What would you do if the park district closed the local gym because of budget problems?
What if the city stopped providing garbage pickup and your street became infested with raccoons?
First, you’d get mad. Then, you’d have to make your voice heard in the consolidated election, which takes place April 9.
That’s the serious message in a humorous video produced by a group of six students from the Youth Leadership Academy in Elgin, a selective program for economically disadvantaged kids in seventh to 12th grades.
The video served as this year’s service learning project for the group. It was edited by Tiger Khokunthod, a freshman at the Beacon Academy at South Elgin High School.
Elgin High School freshman Anthony Ruiz, a member of the group, said he never knew there were so many different levels of government, from city council to park and library boards.
“I think a lot of people are just focused on the main national election, but I think we need to focus a lot on the local election, too,” Ruiz said.
“Maybe there’s a law passed nationally, but maybe something else is going to affect us even more locally — like garbage. At the national level, the election doesn’t deal with something like keeping our streets clean, but the local election, it does.”
The students were mentored by Elgin Councilwoman Tish Powell, who serves as a 10th-grade trainer for YLA. Powell said she was a natural match for the project.
“If we capture young people’s interest now in voting, it will continue throughout their entire lifetime,” she said.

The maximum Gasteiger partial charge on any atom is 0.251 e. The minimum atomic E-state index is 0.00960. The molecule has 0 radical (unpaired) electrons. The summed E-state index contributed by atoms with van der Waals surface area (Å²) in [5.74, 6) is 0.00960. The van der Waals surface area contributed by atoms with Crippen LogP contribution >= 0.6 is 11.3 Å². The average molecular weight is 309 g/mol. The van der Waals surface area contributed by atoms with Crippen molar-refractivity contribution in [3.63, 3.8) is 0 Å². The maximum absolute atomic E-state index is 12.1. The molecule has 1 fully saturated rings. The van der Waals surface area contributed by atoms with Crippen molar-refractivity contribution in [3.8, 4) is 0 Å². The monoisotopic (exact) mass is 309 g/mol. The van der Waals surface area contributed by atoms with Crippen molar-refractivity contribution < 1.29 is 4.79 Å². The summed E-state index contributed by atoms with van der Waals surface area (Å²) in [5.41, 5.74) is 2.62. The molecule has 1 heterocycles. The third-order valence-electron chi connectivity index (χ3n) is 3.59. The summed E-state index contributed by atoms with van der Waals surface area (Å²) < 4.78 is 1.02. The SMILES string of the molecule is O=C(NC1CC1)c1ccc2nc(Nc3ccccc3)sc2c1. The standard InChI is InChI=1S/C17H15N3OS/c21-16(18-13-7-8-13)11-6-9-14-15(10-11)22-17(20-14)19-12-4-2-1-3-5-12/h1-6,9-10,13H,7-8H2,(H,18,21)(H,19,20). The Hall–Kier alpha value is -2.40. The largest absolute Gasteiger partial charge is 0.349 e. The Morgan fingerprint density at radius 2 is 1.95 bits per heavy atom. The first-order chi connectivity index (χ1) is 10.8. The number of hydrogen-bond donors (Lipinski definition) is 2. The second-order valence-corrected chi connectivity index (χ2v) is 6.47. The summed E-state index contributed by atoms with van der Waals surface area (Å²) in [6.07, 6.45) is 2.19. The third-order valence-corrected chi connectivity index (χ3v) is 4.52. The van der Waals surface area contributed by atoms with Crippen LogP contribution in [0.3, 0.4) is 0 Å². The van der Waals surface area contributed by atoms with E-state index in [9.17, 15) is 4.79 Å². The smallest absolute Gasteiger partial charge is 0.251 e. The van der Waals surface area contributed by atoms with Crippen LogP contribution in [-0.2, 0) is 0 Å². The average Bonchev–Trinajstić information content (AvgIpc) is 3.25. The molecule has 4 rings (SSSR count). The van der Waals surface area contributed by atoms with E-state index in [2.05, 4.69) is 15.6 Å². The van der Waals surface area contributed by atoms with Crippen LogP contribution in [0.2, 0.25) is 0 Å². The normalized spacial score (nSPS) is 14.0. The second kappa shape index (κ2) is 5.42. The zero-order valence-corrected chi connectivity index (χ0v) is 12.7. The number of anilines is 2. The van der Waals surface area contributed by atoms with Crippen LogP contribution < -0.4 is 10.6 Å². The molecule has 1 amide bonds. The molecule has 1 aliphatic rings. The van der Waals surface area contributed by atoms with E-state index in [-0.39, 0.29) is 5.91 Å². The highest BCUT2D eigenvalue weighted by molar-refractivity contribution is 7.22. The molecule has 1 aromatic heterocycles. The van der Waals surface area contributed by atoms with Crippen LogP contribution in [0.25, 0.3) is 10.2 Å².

Also, kids can be a great vehicle to bring back messages to their parents, she said.
“My goal is to get the kids as excited to turn 18 and getting to register to vote as when they turn 16 and they get their driver’s license.”
That might sound like a lofty goal, but Berenice Gomez, a sophomore at Larkin High School, said she’s indeed looking forward to her 18th birthday.
Gomez plays “Election Girl” in the video, a superhero figure with a mask and silver cape who educates others about the importance of the consolidated election. She said she was particularly intrigued by hearing candidates speak at local election forums, another part of the service learning project.
“Seeing all the people talk about what they want to help us out in, it makes me really excited to turn 18 and start voting,” Gomez said.
Ruiz agreed. “Based on this project, I saw even more why it’s important to vote,” he said.
“(Elected officials) are the voice for us. We need to elect somebody that we can trust, and not leave it up to some other people to do it for us.”Copyright © 2013 Paddock Publications, Inc. All rights reserved.